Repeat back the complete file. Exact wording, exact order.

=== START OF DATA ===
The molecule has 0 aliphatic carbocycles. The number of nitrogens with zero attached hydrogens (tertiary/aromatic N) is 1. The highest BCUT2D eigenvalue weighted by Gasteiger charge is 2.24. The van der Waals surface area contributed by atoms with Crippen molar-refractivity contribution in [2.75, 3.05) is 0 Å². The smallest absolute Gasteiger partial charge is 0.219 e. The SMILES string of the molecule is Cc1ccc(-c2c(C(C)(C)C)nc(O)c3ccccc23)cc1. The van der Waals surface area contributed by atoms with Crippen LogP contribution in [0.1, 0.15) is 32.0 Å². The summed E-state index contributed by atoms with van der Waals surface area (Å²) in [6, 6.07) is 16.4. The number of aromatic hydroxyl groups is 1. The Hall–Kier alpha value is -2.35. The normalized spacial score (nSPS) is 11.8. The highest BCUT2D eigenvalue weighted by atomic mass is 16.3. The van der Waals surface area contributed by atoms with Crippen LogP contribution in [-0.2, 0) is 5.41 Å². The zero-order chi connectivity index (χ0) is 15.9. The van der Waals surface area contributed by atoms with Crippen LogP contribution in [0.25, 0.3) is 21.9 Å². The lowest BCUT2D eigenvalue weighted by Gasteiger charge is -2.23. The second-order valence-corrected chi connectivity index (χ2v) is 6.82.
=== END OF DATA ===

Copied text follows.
The molecule has 0 aliphatic carbocycles. The number of nitrogens with zero attached hydrogens (tertiary/aromatic N) is 1. The highest BCUT2D eigenvalue weighted by Gasteiger charge is 2.24. The van der Waals surface area contributed by atoms with Crippen molar-refractivity contribution in [2.75, 3.05) is 0 Å². The smallest absolute Gasteiger partial charge is 0.219 e. The SMILES string of the molecule is Cc1ccc(-c2c(C(C)(C)C)nc(O)c3ccccc23)cc1. The van der Waals surface area contributed by atoms with Crippen LogP contribution in [0.1, 0.15) is 32.0 Å². The summed E-state index contributed by atoms with van der Waals surface area (Å²) in [6, 6.07) is 16.4. The number of aromatic hydroxyl groups is 1. The Hall–Kier alpha value is -2.35. The normalized spacial score (nSPS) is 11.8. The highest BCUT2D eigenvalue weighted by atomic mass is 16.3. The van der Waals surface area contributed by atoms with Crippen LogP contribution in [-0.2, 0) is 5.41 Å². The zero-order chi connectivity index (χ0) is 15.9. The van der Waals surface area contributed by atoms with Crippen LogP contribution in [0.25, 0.3) is 21.9 Å². The lowest BCUT2D eigenvalue weighted by Gasteiger charge is -2.23. The second-order valence-corrected chi connectivity index (χ2v) is 6.82.